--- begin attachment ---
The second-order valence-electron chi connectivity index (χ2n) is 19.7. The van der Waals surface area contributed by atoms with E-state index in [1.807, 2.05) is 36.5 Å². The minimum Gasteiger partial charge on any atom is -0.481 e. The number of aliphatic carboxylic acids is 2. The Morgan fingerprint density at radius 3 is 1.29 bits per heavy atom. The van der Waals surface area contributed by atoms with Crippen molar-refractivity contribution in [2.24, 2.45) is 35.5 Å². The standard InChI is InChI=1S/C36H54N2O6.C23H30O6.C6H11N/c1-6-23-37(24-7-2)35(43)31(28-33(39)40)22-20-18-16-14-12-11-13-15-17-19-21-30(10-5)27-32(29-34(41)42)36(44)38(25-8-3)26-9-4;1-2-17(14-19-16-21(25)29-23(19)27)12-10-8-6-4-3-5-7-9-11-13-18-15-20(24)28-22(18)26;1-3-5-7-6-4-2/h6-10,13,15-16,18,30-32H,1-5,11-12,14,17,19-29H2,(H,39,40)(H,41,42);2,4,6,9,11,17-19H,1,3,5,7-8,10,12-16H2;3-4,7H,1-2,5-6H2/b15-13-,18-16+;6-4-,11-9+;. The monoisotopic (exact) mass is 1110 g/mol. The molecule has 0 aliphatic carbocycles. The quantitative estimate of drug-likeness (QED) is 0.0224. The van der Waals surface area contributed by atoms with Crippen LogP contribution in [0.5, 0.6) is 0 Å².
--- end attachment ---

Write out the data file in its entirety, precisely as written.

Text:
The second-order valence-electron chi connectivity index (χ2n) is 19.7. The van der Waals surface area contributed by atoms with E-state index in [1.807, 2.05) is 36.5 Å². The minimum Gasteiger partial charge on any atom is -0.481 e. The number of aliphatic carboxylic acids is 2. The Morgan fingerprint density at radius 3 is 1.29 bits per heavy atom. The van der Waals surface area contributed by atoms with Crippen molar-refractivity contribution in [2.24, 2.45) is 35.5 Å². The standard InChI is InChI=1S/C36H54N2O6.C23H30O6.C6H11N/c1-6-23-37(24-7-2)35(43)31(28-33(39)40)22-20-18-16-14-12-11-13-15-17-19-21-30(10-5)27-32(29-34(41)42)36(44)38(25-8-3)26-9-4;1-2-17(14-19-16-21(25)29-23(19)27)12-10-8-6-4-3-5-7-9-11-13-18-15-20(24)28-22(18)26;1-3-5-7-6-4-2/h6-10,13,15-16,18,30-32H,1-5,11-12,14,17,19-29H2,(H,39,40)(H,41,42);2,4,6,9,11,17-19H,1,3,5,7-8,10,12-16H2;3-4,7H,1-2,5-6H2/b15-13-,18-16+;6-4-,11-9+;. The monoisotopic (exact) mass is 1110 g/mol. The molecule has 0 aliphatic carbocycles. The quantitative estimate of drug-likeness (QED) is 0.0224. The van der Waals surface area contributed by atoms with Crippen LogP contribution in [0.5, 0.6) is 0 Å².